There’s been a continuous increase in the use of Machine Learning but, despite the recent hype, the technology is not new. While researchers have been playing with artificial neural networks from as early as the 1950s, machine learning is not new even in the context of cybersecurity.
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Demand for cybersecurity experts will increase and become a priority for enterprises, leading to an estimated need for over 1 million cybersecurity professionals in India by 2020 and over 500,000 in the US. The US currently employs 780,000 specialists in cybersecurity, while 350,000 posts are still unfilled, reports CyberSeek, project supported by the U.S. Department of Commerce.
The terms “artificial intelligence” and “machine learning” are often used interchangeably, but there’s a huge technical difference between them. While the first is used by Hollywood when depicting self-aware machines, the latter is comprised of finely tuned single-task algorithms that are nowhere near self-aware.
Following years of active research and progress, artificial intelligence and machine learning have gained traction, becoming integrated in all cybersecurity layers to boost the efficiency of unknown malware detection, spam detection, URL filtering and network anomalies. Still, the industry has only reached the tip of the iceberg, with many opportunities still to be explored in the future.
GDPR, a new legal framework, was approved in the European Union in April 2016, after a seven-year journey from idea to implementation. The regulation addresses consumer rights and data privacy in relation to business conducted in EU member states.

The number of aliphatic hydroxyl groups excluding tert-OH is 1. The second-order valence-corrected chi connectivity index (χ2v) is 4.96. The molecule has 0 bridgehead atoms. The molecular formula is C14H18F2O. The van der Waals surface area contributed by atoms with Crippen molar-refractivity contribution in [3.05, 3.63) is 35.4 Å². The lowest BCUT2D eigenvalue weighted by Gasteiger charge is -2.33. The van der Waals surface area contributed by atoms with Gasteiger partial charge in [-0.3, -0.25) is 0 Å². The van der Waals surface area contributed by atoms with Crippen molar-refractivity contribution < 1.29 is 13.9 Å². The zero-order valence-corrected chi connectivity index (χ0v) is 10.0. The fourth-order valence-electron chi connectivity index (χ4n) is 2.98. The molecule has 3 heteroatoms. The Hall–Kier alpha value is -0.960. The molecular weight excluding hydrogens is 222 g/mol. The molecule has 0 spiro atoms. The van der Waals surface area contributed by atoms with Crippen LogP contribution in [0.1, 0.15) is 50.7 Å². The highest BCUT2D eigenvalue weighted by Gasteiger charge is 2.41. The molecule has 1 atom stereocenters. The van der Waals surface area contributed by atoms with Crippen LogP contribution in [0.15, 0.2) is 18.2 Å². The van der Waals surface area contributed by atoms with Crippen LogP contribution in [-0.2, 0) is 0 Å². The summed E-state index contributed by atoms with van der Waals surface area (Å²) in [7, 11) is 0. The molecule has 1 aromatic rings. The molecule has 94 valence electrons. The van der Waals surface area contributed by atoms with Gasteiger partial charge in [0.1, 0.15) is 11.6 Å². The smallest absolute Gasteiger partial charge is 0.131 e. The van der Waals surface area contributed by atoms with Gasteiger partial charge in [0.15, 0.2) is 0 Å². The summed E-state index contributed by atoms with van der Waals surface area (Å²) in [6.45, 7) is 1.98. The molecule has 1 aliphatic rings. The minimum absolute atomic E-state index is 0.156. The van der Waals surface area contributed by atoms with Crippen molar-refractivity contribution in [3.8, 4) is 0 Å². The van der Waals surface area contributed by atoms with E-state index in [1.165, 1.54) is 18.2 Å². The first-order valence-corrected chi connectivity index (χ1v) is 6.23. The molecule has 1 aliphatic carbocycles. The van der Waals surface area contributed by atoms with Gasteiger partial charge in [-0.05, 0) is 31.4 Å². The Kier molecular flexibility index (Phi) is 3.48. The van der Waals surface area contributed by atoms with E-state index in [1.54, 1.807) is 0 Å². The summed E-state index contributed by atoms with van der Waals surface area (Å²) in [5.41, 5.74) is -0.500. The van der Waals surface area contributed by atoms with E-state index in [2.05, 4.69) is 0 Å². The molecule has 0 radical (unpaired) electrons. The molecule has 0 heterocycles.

The education sector is one of the most targeted by cybercriminals, partly because it often overlooks compliance with government regulations on security and data protection. Unlike other industries, education is not as well-trained on security guidelines, has little device protection in place, and unwittingly encourages a bring-your-own-device environment.
Some $86.4 billion has been spent globally on information security so far in 2017 alone, a 7 percent increase from 2016, according to Gartner. The forecast for 2018 is that the spending will reach $93 billion, making the Chief Information Security Officer a fundamental role in any organization.
When WannaCry ransomware hit in May, the world was bewildered. Who would have thought a Windows SMB protocol exploit would be used in a historical cyberattack that would cripple over 200,000 Windows computers from 150 countries, including 48 NHS hospitals and medical devices in the UK and similar facilities in the US.
The energy sector is vital for our industrial society to function properly. Fuel, electricity and petroleum sustain key industries, including agriculture and transportation. Should the world’s top 10 economies be concerned that cyber criminals could go after their critical infrastructure?
Most data breaches, unsurprisingly, are easily avoidable. So why don’t more businesses focus on improving security? Misdirected emails, weak security, lack of employee training on the basics of online behavior and social engineering scams, all could be easily resolved and it would cost far less than fixing their entire computer network.
The WannaCry ransomware family took only 24 hours to infect 200,000 computers in over 100 countries last month, affecting companies such as Renault, Nissan, Telefonica Spain, FedEx and more than 40 hospitals in the UK. Researchers around the world were surprised how fast the malware spread without user interaction as a result of outdated Windows versions and inefficient security solutions.
Small and medium-sized business have become top targets for ransomware attacks as a result of poor security, a willingness to quickly give in to ransom demands and ransomware-as-a-service business model, according to a Bitdefender survey.